A group of birds that are not usually found in Australia attracted hundreds of birders to a relatively remote town on the north coast of NSW, resulting in a boost to the economy.
The new report by UNSW scientists – recently published in the Journal of Ecotourism – estimates that the birders who came to see the Aleutian Terns brought in more than $200,000 in revenue to the NSW economy over about four months.
Aleutian Terns breed in Alaska (USA) and east Siberia (Russia), and usually spend our summer in the North Pacific and parts of Indonesia. To experts’ surprise, they turned up at Old Bar, and on 11 December 2017, Aleutian Terns were photographed using a sandbar that many birders are familiar with for its impressive congregations of shorebirds.
“After word got out to the birding community on 11 December 2017, the who’s who of Australian birders travelled to see these birds until about the end of March 2018,” says study lead author and UNSW Science PhD student Corey Callaghan.
“It was a unique case because there wasn’t just one individual vagrant bird, there were more than a dozen.”
The study by the UNSW Sydney-led team is the first to quantify the economic impact of a vagrant bird – a species observed outside its normal geographic range – in Australia. It estimates the birders’ activity brought between $199,000 - $363,000 to the Australian economy.
The study comes after a similar study published last year, also led by Corey Callaghan, estimated that a single Black-backed Oriole in rural Pennsylvania resulted in more than $US220,000 revenue for that local economy.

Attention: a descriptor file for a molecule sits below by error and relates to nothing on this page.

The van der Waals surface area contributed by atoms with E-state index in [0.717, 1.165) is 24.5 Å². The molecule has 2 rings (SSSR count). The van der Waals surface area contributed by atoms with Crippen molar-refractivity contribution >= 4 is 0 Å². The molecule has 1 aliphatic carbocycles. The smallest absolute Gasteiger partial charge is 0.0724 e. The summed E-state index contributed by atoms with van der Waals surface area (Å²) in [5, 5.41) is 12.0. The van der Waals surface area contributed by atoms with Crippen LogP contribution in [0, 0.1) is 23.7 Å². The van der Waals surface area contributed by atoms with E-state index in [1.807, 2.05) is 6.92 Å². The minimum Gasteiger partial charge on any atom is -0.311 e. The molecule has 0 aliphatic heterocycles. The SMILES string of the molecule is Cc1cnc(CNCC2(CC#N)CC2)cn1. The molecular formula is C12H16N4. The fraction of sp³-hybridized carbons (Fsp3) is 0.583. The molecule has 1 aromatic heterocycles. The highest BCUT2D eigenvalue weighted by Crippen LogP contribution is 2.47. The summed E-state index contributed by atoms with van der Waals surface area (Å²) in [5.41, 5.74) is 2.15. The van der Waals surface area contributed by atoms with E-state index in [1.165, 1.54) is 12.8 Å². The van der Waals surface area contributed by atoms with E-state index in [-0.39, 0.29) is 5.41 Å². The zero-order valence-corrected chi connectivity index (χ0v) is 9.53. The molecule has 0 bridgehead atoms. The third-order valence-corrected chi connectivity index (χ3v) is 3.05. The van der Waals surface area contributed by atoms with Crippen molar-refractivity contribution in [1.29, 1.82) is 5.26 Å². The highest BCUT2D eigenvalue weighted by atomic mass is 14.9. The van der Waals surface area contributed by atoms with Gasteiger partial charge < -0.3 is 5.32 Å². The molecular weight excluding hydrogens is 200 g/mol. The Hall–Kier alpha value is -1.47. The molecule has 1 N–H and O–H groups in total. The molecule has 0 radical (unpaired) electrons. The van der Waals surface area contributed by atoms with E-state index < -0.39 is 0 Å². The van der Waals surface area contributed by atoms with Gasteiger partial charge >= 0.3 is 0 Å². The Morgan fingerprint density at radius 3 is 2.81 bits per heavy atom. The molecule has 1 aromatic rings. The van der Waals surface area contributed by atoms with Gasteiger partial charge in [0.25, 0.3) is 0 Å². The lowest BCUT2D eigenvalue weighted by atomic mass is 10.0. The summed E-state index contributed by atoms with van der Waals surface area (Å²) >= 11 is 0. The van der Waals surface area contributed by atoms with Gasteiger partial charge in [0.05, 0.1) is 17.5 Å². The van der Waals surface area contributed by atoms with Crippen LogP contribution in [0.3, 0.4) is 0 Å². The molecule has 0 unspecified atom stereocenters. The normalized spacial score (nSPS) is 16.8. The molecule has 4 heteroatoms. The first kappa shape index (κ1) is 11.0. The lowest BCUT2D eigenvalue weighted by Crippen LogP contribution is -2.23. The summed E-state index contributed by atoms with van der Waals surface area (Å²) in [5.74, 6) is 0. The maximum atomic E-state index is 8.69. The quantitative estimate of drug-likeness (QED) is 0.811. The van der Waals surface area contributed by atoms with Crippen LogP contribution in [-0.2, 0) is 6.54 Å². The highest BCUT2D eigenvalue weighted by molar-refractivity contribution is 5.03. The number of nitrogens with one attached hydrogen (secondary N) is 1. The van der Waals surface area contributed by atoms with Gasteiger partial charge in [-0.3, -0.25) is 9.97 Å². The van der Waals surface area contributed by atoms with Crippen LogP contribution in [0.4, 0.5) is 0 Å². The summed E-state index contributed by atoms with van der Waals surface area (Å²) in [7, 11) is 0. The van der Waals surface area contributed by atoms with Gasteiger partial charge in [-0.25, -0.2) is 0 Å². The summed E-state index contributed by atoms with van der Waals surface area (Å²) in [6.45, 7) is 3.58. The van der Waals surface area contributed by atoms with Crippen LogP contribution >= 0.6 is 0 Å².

“I think together, these studies are demonstrating the exceptional pull of vagrant birds to birders, while also showing the real economic potential of these events. They are contributing to local economies around the world all the time,” Mr Callaghan says.
One of the other authors of the study – Professor Richard Kingsford, Director of the UNSW Centre for Ecosystem Science – says the untapped potential of these visitors also has implications for much-needed increased conservation funding.
“We found that birders were generally conservation aware and would be willing to donate up to $30,000 to view rare birds. Often vagrants are in National Parks and protected areas, providing a potential fundraising opportunity,” he says.
Vagrant bird chasing is just one aspect of the bird watching hobby.
“The total economic benefits of birders, generally, is much higher,” Mr Callaghan says.
“Many birders don’t travel or ‘competitively’ seek out birds; they appreciate them in their local park or bush.”
For example, according to the United States Fish and Wildlife Service, up to $US40 billion dollars per year are spent on watching birds in the US.
“Ultimately, all birds depend on their habitats and so the benefits to the economy from birdwatching need to be factored in as real contributions, stacked up against development threats that destroy their habitats, such as land clearing,” Professor Kingsford says.
“The contribution of biodiversity to the economy is quite clear and needs to be factored in more in the future – at the moment, this is rarely done."